Vinexpo’s big China move | Does Shanghai need another wine fair?

(It’s been a busy few weeks, with visits to continental China’s first Bordeaux Fete le Vin in Miyun County, plus Vinexpo in Shanghai, the Hilton Wine Festival in Beijing and wineries Huadong in Shandong and DFC in Hebei. I’m slowly getting up posts about all of them.)

I saw some WeChat grumbling about the inaugural VinExpo Shanghai, held last week, October 25 to October 27. People said there are too many wine fairs in China, especially in Shanghai, including ProWine just over the horizon. People said they heard attendance was low and the venue nearly empty. People said other cities provide better options and posted photos of masses rushing into a Tianjin wine fair. People said etc.

I went to the first 1.5 days of VinExpo, primarily to try Lafite‘s new China wine, Longdai, served alongside six of the company’s labels from France, Chile and Argentina — post coming soon.

In the meantime, here are five observations of VinExpo from a guy who rarely attends fairs, who is neither importer nor distributor, and who only joined one talk / tasting (Lafite!). I didn’t see any of the organizers, either, until my last 10 minutes at the fair, when I ran into former ASC Fine Wines co-owner Don St Pierre, Jr, who sits on the board. So this is some off-the-cuff modest-amount-of-context stuff.

1 I tried a lot of Chinese wine, including from what are arguably the two key big projects this year — Ningxia’s Xi Ge, attending as part of a larger Qingtongxia presence, and Hebei’s Shi Bai Pian and Domaine Franco-Chinois, with 15 wines. I also tried wines from Fangshan, Jilin, Shandong and Shanxi with winemaker David Tyney and friends. For newbies to China wine, or anyone seeking calibration, this was a good event.

2 The fair was relatively small and some people cited the modest presence of Australian, Spanish and other wines. But there were gems, including wineries seeking China distributors. New Zealand’s Spy Valley was one, with a nice range of wines, including the Envoy Pinot Gris that the team paired with mini peanut-chocolate bars. Another, Robinson & Sinclair from South Africa, had a dozen or so labels, including tasty Mooiplaas from Stellenbosch. Lots of other nice drops, too, including Italy’s Torre Zambra and the US’ Charles Smith.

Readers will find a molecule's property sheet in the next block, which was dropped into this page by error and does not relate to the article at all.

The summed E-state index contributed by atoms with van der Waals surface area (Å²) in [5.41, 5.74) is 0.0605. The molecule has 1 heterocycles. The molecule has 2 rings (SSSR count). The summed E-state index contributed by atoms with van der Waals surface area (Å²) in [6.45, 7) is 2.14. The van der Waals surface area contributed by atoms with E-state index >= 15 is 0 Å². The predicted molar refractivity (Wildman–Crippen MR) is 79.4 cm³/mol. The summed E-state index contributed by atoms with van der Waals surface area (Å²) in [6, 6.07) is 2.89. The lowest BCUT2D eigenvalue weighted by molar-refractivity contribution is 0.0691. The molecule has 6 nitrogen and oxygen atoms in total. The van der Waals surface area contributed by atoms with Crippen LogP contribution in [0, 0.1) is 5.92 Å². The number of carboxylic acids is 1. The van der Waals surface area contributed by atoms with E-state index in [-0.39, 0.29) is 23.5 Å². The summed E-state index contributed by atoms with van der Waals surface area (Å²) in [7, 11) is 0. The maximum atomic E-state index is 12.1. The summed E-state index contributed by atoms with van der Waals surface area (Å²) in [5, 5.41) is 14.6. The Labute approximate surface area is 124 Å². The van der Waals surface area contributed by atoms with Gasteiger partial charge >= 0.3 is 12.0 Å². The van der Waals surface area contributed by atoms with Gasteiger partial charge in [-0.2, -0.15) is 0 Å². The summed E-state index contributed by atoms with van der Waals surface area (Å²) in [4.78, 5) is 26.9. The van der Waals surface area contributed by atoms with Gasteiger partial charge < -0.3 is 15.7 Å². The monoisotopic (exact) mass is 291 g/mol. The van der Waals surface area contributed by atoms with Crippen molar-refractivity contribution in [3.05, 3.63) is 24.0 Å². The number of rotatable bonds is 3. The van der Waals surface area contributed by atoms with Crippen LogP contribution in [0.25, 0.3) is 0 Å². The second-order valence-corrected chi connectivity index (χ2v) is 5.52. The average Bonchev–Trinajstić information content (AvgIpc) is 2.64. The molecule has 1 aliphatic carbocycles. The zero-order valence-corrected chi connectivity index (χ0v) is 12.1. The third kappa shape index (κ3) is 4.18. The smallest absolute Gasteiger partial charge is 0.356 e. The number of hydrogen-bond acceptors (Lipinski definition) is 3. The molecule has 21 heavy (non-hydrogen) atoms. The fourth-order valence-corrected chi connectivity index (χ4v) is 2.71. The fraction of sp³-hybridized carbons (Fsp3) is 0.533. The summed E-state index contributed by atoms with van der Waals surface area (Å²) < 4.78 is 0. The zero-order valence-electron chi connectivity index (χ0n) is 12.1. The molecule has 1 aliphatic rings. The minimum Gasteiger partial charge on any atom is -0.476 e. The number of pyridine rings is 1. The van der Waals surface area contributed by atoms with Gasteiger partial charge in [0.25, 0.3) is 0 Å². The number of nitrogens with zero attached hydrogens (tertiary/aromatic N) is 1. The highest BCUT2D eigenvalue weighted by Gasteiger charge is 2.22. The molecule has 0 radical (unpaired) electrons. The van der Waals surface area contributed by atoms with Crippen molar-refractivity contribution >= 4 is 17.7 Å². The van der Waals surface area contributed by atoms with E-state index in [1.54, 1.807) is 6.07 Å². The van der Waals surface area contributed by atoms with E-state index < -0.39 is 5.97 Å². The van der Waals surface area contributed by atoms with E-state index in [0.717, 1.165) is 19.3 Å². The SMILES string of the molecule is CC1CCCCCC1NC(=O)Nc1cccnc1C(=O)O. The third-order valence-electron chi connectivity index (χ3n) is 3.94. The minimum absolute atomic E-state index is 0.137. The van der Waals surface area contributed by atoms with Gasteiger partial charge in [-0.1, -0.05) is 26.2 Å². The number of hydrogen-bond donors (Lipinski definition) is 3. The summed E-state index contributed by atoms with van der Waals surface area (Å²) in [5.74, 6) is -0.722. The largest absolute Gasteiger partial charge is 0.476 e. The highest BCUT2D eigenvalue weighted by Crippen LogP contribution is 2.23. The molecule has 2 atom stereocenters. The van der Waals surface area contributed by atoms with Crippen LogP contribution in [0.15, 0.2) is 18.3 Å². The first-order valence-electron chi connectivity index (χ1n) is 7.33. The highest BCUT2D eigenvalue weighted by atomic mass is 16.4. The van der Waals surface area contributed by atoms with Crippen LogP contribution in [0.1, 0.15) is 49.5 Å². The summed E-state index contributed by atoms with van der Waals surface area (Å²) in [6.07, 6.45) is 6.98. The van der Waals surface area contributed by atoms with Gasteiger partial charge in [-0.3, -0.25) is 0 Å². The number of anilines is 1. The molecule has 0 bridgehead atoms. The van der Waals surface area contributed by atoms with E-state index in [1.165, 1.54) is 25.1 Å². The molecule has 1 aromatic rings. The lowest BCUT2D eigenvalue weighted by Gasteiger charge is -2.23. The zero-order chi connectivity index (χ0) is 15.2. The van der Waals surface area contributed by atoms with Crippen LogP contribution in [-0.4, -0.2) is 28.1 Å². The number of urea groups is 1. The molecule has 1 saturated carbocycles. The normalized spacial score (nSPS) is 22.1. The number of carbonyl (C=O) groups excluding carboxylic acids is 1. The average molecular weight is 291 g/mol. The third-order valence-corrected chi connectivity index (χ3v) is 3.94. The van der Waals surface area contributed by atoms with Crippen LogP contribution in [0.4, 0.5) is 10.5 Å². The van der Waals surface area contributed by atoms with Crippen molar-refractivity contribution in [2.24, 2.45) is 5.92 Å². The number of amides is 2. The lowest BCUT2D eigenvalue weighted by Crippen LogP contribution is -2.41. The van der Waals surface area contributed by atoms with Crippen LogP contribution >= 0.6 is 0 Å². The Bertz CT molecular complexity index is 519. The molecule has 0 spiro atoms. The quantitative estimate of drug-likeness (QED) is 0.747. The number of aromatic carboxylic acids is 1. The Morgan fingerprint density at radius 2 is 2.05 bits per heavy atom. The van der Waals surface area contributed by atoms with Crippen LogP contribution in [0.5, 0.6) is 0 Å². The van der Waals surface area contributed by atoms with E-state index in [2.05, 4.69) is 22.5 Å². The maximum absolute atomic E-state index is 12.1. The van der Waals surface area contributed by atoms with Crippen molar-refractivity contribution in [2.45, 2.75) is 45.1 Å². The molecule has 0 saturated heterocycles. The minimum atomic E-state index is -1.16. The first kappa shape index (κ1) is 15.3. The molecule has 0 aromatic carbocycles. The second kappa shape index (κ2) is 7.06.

3 The WOW area featuring organic / biodynamic / natural wine was a fun zone, with brands from a half-dozen countries. I tried wines from France, Italy and Australia–spent some quality time talking to the GemTree guys. I had one French wine that seemed perfect for that emerging niche of drinkers seeking something tasty with low intervention and production, and a good story–a Cabernet Franc (love this grape) made using amphora and no sulfur.

4 There was lot of floor space given to large sprawling displays for baijiu brands like Fenjiu, Niulanshan and Wuliangye.. (Of course, I told them about my World Baijiu Day project. Of course, they told me it sounded interesting and they should get involved. Of course, I told them their companies had contacted me before and nothing came of it. Of course, they told me there must be some kind of miscommunication problem. This feels like my personal Sisyphean situation.)

5 After seeing online criticisms about attendance, I did ask a half-dozen vendors about their experience. Most were neutral or positive, saying that while the show wasn’t crowded, they had met quality importers / distributors. And while those big baijiu producers created empty space, there was a steady flow of tasters at booths like Gallo (it was busy every time I passed), DFC (same), Bordeaux Wine School (with its casino-type game), WOW (a highlight) and others.

(UPDATE: “It’s the first ‘quality ‘ show I’ve been to in China,” said Tyney, after I published this post. He’s made wine in China seven years and is known for New Zealand brand Cirro. “Meaning, organized, clean, and looked professional. I don’t mean from a big brand point of view. But I enjoyed the couple of days I was there.”)

Again, these are just my observations, as someone who doesn’t produce, export or distribute wine. But overall, the vibe seemed good. The last show I attended was TopWine in Beijing, which was much bigger but–at least on the first day–emptier. I also heard more complaints from vendors there.

Finally, Vinexpo Shanghai seems important from a broader point of view. I’ve been hearing for years it was coming to continental China, including the last few during which France lost its massive share lead in volume and has seen Australia pass it in value. This fair also felt like a beachhead to help shore up the French position in China.

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